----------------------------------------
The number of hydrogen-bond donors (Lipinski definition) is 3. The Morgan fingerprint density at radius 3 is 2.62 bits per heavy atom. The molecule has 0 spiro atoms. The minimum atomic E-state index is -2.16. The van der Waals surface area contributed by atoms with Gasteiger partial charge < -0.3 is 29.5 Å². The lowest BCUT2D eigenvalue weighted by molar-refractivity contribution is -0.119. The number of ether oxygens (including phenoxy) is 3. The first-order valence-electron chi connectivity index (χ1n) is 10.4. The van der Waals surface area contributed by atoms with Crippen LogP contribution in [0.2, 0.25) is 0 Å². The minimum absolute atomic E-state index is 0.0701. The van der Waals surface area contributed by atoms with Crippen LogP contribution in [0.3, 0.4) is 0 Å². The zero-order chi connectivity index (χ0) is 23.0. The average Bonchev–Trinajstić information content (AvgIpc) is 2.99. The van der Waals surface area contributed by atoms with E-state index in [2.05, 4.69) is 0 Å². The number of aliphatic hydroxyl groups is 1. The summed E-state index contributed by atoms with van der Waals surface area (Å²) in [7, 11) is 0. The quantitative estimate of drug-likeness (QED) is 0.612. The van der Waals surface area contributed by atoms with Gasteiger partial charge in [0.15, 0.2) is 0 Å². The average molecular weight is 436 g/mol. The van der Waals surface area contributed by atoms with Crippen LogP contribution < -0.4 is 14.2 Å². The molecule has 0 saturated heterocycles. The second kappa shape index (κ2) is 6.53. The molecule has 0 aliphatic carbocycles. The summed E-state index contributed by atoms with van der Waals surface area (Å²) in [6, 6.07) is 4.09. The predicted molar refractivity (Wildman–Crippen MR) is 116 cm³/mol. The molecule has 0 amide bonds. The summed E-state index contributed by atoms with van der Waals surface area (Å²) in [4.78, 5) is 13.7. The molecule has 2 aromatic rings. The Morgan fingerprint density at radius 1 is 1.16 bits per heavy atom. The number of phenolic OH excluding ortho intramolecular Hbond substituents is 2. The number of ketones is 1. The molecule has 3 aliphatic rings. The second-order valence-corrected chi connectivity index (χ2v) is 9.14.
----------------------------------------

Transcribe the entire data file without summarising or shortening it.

The number of hydrogen-bond donors (Lipinski definition) is 3. The Morgan fingerprint density at radius 3 is 2.62 bits per heavy atom. The molecule has 0 spiro atoms. The minimum atomic E-state index is -2.16. The van der Waals surface area contributed by atoms with Gasteiger partial charge < -0.3 is 29.5 Å². The lowest BCUT2D eigenvalue weighted by molar-refractivity contribution is -0.119. The number of ether oxygens (including phenoxy) is 3. The first-order valence-electron chi connectivity index (χ1n) is 10.4. The van der Waals surface area contributed by atoms with Crippen LogP contribution in [0.2, 0.25) is 0 Å². The minimum absolute atomic E-state index is 0.0701. The van der Waals surface area contributed by atoms with Crippen LogP contribution in [0.3, 0.4) is 0 Å². The zero-order chi connectivity index (χ0) is 23.0. The average Bonchev–Trinajstić information content (AvgIpc) is 2.99. The van der Waals surface area contributed by atoms with E-state index in [2.05, 4.69) is 0 Å². The number of aliphatic hydroxyl groups is 1. The summed E-state index contributed by atoms with van der Waals surface area (Å²) in [7, 11) is 0. The quantitative estimate of drug-likeness (QED) is 0.612. The van der Waals surface area contributed by atoms with Gasteiger partial charge in [0.15, 0.2) is 0 Å². The average molecular weight is 436 g/mol. The van der Waals surface area contributed by atoms with Crippen LogP contribution < -0.4 is 14.2 Å². The molecule has 0 saturated heterocycles. The second kappa shape index (κ2) is 6.53. The molecule has 0 aliphatic carbocycles. The summed E-state index contributed by atoms with van der Waals surface area (Å²) in [6, 6.07) is 4.09. The predicted molar refractivity (Wildman–Crippen MR) is 116 cm³/mol. The molecule has 0 amide bonds. The summed E-state index contributed by atoms with van der Waals surface area (Å²) in [4.78, 5) is 13.7. The molecule has 2 aromatic rings. The Morgan fingerprint density at radius 1 is 1.16 bits per heavy atom. The number of phenolic OH excluding ortho intramolecular Hbond substituents is 2. The number of ketones is 1. The molecule has 3 aliphatic rings. The second-order valence-corrected chi connectivity index (χ2v) is 9.14.